With respect to the evidence as to defendant's conduct on the afternoon of the day of the crime, its only purpose could have been to inflame the passion and prejudice of the jury. The general rule is that such evidence is inadmissible. There is an exception to the rule that such evidence is admissible when it is relevant to the issues in the case (People v. Evans, 113 Cal. App. 2d 124, 126 [247 P.2d 915]). The primary theory on which this case was tried was that defendant killed his victim in the attempt to commit rape, or in the actual commission of rape. The evidence complained of concerned the woman with whom defendant had left the bar earlier in the day. After she and the defendant arrived at her home, where he had expected to have intercourse with her, she refused to let him in the house. He then refused to pay the cab driver and was taken back into town by the police. From this the majority infers that defendant was aroused to the point of rape by force and violence due to the frustration of his sexual desires. Even though I am of the opinion that the evidence was inadmissible for any purpose since it showed only defendant's desire for sexual intercourse and had nothing whatsoever to do with either rape, or murder, since both women were apparently quite willing to go with defendant, its prejudicial effect upon the jury cannot be discounted. With the first woman's refusal to comply with defendant's wishes, he merely left her and refused to pay the taxi fare. There is nothing in this evidence which has any bearing on the issues of intent to commit rape with force and violence, or intent to kill, or a killing committed in the attempt to perpetrate, or the commission of rape. In other words, to support murder of the first degree under the theory that it was committed in the attempt to commit, or the commission of, rape, the evidence [48 Cal. 2d 550] must show either lack of consent, or the use of force and violence in the commission of the act. When the conduct of the parties here is considered, it is apparent that there was no lack of consent on the part of the victim because she was with the defendant for the purpose of having intercourse with him. This is also true of the other woman who, apparently, later changed her mind. There was, however, no intimation that her change of mind caused any violence, or threat of violence, on defendant's part. Inasmuch as he was charged with murder of the first degree on the theory that he committed said killing in the attempt to commit rape, or the commission thereof, it is difficult for me to see how the evidence could have been considered admissible on any theory. It is clear, however, that the effect of it was to prove to the jury that the defendant was a "bad" and "immoral" man capable of any crime and since he was the last one to be seen with her, even though she was with him voluntarily and willingly, and even though there was no further evidence linking him with the killing that he must have been the guilty one.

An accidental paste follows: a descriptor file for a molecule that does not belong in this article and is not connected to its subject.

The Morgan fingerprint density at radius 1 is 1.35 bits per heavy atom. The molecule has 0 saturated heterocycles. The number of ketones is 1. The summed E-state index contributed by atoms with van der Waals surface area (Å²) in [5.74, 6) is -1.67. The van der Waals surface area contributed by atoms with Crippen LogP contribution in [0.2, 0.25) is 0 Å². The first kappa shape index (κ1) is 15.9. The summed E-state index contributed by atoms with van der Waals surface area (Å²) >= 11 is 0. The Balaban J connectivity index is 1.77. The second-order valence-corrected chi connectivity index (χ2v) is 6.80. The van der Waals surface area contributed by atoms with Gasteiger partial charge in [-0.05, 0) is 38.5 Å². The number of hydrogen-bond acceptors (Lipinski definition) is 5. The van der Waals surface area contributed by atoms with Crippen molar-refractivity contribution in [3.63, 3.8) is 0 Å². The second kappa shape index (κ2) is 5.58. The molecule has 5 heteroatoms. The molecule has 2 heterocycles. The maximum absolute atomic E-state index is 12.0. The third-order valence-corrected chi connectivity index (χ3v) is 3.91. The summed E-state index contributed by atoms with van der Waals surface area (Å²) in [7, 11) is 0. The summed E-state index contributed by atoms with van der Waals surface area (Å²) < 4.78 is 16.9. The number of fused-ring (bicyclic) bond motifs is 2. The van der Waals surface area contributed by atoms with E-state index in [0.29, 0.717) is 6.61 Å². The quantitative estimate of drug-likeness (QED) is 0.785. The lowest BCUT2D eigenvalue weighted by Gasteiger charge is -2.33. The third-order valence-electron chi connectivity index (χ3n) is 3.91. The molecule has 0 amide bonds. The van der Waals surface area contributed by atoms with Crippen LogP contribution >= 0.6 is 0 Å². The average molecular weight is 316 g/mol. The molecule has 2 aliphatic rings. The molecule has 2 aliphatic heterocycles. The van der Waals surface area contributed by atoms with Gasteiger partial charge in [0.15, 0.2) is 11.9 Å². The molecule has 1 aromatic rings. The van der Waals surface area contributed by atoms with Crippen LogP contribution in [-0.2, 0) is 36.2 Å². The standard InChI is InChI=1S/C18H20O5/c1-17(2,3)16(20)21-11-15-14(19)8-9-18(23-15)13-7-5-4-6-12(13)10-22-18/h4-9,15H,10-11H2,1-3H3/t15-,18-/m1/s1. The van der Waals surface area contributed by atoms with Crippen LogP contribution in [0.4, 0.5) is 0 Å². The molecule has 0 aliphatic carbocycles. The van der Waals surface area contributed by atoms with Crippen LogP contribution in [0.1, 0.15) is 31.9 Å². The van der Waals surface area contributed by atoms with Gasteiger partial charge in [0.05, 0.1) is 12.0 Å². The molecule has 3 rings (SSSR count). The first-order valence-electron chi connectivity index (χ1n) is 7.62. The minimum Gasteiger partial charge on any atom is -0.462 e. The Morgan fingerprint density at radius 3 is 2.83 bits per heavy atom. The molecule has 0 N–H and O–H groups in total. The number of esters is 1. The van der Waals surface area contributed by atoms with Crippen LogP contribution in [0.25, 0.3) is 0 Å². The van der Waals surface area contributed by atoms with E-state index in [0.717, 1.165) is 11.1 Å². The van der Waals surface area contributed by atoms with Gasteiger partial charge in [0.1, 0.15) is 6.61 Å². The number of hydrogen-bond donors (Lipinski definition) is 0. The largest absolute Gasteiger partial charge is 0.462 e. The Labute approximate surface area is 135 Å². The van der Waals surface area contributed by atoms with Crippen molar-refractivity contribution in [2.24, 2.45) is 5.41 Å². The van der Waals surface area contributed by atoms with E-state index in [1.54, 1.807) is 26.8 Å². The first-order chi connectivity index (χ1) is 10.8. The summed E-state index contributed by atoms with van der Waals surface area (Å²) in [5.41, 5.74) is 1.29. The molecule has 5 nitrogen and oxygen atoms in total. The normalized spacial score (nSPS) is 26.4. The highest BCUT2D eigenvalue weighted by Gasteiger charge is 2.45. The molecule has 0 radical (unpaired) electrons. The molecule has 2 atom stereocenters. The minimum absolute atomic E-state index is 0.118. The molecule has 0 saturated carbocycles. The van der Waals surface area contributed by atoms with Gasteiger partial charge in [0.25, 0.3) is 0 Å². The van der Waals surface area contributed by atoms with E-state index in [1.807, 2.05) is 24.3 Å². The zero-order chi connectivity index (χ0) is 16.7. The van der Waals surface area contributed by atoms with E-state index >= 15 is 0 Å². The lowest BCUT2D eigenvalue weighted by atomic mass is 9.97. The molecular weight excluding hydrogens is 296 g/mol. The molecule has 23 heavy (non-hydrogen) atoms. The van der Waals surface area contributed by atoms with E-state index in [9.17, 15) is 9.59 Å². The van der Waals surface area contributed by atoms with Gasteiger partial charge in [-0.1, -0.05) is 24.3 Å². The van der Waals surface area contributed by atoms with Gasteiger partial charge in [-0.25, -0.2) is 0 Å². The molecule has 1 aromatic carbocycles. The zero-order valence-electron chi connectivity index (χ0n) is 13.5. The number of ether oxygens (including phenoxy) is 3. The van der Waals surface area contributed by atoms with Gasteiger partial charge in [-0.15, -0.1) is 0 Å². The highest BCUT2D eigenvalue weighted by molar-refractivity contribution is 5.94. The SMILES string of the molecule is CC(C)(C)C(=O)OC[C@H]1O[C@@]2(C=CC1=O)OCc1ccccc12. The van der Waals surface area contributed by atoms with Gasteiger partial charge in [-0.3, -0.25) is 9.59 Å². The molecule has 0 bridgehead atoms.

I would reverse the judgment because I do not believe the evidence is sufficient and because I believe that the admission of the evidence of defendant's conduct earlier that afternoon was prejudicially erroneous.

Traynor, J., concurred.

SCHAUER, J.,

Dissenting.

The evidence is obviously sufficient to establish a criminal homicide. It is also suggestive that defendant is the guilty perpetrator. But it convincingly negates, rather than proves, murder in an attempt to commit rape. It is not sufficient to establish premeditated murder. In the state of the record, and in the light of the errors pointed out by Mr. Justice Carter, the conviction, in my view, should be reduced to murder of the second degree. Failing such action, the judgment should be reversed. Imposition of the death penalty in a case such as this is manifestly a miscarriage of justice and an abuse of the penalty.